A negative form of neuroplasticity is neuroinflammation, that arises from dysregulation of activated glial cells and neuromodulators that they induce, that contribute to a variety of negative neuroplastic changes: synaptic dysregulations, enhanced neuronal excitability and reduced inhibition. We have recently shown that NTSR2 is highly expressed during neuroinflammation occurring post epilepsy and NTSR2 blockade reduces inflammation in glial cells in vitro. The strong inflammatory response is one of the main causes behind neurodegeneration that takes place in CNS diseases. The discovery of new drugs aiming at the constraint of neuroinflammation may prove to be a valuable treatment strategy.
Assistant professor in Multidisciplinary Design at the University of Twente
Speech title: The hand in Duchenne muscular dystrophy: enabling rehabilitation
My name is Kostas Nizamis (1988 Kavala, Greece) and I am an Assistant Professor in Multidisciplinary Design at the Design, Production, & Management (DPM) department at the University of Twente. I graduated as electrical and computer engineer (M.Eng) from the Democritus University of Thrace in Xanthi, Greece. After that, I acquired my degree in Biomedical Engineering (MSc.) at the University of Twente. Between November 2014 and February 2019, I performed my Ph.D. research in the department of Biomechanical Engineering, at the University of Twente, in Symbionics 1.3: Intention Amplifying in Hand Orthoses. In this project, we developed and tested a myocontrolled hand exoskeleton for people with Duchenne muscular dystrophy (https://www.youtube.com/watch?v=jpHjlFM0t3Y).
My current research interests involve the application of multidisciplinary design approaches and Systems Engineering tools and methods in developing and validating rehabilitation technologies to address high-impact societal problems.
I am currently serving as the vice-chairman of the Optimus Association (https://www.utwente.nl/en/et/dpm/optimus/) of the DPM department of the University of Twente. Additionally, I am the Director of Transfer for the Non-Profit Organization Authentia.
ABSTRACT: “The hand in Duchenne muscular dystrophy: enabling rehabilitation".
Kostas Nizamis, Invited Speech, Abstract
The hand is a very complex and versatile tool, which allows humans to interact with their immediate environment, engage in daily life activities and socialize. Individuals with Duchenne muscular dystrophy (DMD), experience years of deteriorated hand function, leading to severe dependence on caregivers. Robotic exoskeletons can provide a feasible solution for the active hand support of individuals with DMD. My work describes the development of a hand exoskeleton that meets the specific needs of individuals with DMD, in order to raise their quality of life and social participation and acceptance.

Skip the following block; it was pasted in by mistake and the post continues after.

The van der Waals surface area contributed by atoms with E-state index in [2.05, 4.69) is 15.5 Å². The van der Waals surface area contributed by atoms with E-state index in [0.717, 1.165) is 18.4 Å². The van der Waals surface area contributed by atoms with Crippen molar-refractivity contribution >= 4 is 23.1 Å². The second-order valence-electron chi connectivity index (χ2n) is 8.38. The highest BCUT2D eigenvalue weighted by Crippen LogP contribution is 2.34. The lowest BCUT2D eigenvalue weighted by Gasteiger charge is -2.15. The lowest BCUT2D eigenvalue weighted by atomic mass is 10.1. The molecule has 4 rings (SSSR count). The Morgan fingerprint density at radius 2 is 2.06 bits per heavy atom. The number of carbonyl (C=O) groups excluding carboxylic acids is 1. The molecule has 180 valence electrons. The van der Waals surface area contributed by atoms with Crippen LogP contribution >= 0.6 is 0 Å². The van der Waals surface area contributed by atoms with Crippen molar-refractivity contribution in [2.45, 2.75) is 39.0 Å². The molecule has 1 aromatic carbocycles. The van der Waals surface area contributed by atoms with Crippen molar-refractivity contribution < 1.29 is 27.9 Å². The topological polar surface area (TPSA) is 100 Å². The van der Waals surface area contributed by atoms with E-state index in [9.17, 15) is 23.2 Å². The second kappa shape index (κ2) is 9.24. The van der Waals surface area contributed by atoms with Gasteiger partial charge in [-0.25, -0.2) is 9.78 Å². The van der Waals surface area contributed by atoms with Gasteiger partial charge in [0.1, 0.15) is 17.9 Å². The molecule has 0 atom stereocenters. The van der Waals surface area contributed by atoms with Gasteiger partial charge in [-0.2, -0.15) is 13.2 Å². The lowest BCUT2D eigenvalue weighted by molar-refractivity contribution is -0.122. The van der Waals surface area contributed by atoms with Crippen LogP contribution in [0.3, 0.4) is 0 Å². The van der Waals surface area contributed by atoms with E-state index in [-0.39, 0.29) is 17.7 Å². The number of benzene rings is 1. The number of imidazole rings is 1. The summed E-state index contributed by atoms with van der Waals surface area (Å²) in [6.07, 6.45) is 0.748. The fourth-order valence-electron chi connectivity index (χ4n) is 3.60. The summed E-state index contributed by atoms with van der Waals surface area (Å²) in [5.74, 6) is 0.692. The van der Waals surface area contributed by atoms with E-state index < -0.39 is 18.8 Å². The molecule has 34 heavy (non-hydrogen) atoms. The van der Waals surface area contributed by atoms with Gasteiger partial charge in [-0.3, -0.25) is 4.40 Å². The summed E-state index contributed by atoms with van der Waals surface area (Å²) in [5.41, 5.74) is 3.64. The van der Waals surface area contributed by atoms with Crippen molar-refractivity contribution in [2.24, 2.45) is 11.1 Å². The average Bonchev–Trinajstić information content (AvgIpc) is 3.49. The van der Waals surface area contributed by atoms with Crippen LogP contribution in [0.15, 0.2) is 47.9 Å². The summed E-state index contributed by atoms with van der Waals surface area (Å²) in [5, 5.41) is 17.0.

To this end, in the Symbionics project we developed the SymbiHand orthosis; an active wearable hand exoskeleton for people with DMD. My role in this project was the characterization of the hand neuro-motor function in DMD and the development and application of robust hand motor intention decoding, for the control of the SymbiHand.
Director of the Brain Simulation Section at Charité Universitätsmedizin Berlin
Speech title: Virtual Brain Cloud: Enabling Complex Simulations with Multilevel Health Data
Petra Ritter heads the Brain Simulation Section at the Charité University Medicine Berlin and Berlin Institute of Health. Her research focus is on integrating neuroimaging and computational neuroscience to discover mechanisms of brain function and dysfunction.
She serves in the leadership of large EU projects such as Virtual Brain Cloud & eBRAIN-Health and is directing EBRAINS Health Data Cloud. Petra Ritter studied medicine at the Charite where she later had been appointed a Johanna Quandt lifetime Professorship for Brain Simulation.
Since 2017, she is Director of the Brain Simulation Section at Charité Universitätsmedizin Berlin
ABSTRACT: “Virtual Brain Cloud: Enabling Complex Simulations with Multilevel Health Data".
Petra Ritter, Invited Speech, Abstract
Virtual Brain Cloud generates multilevel virtual brains of patients and healthy human controls for research and innovation. Brain data from multiple sources are being pre-processed and annotated with a common data model – such that they all relate to common spatial reference frameworks. The platform thus offers a next generation clinical research infrastructure – compliant with EU Data Protection Regulations and creates an open yet protected space for groundbreaking digital health innovation.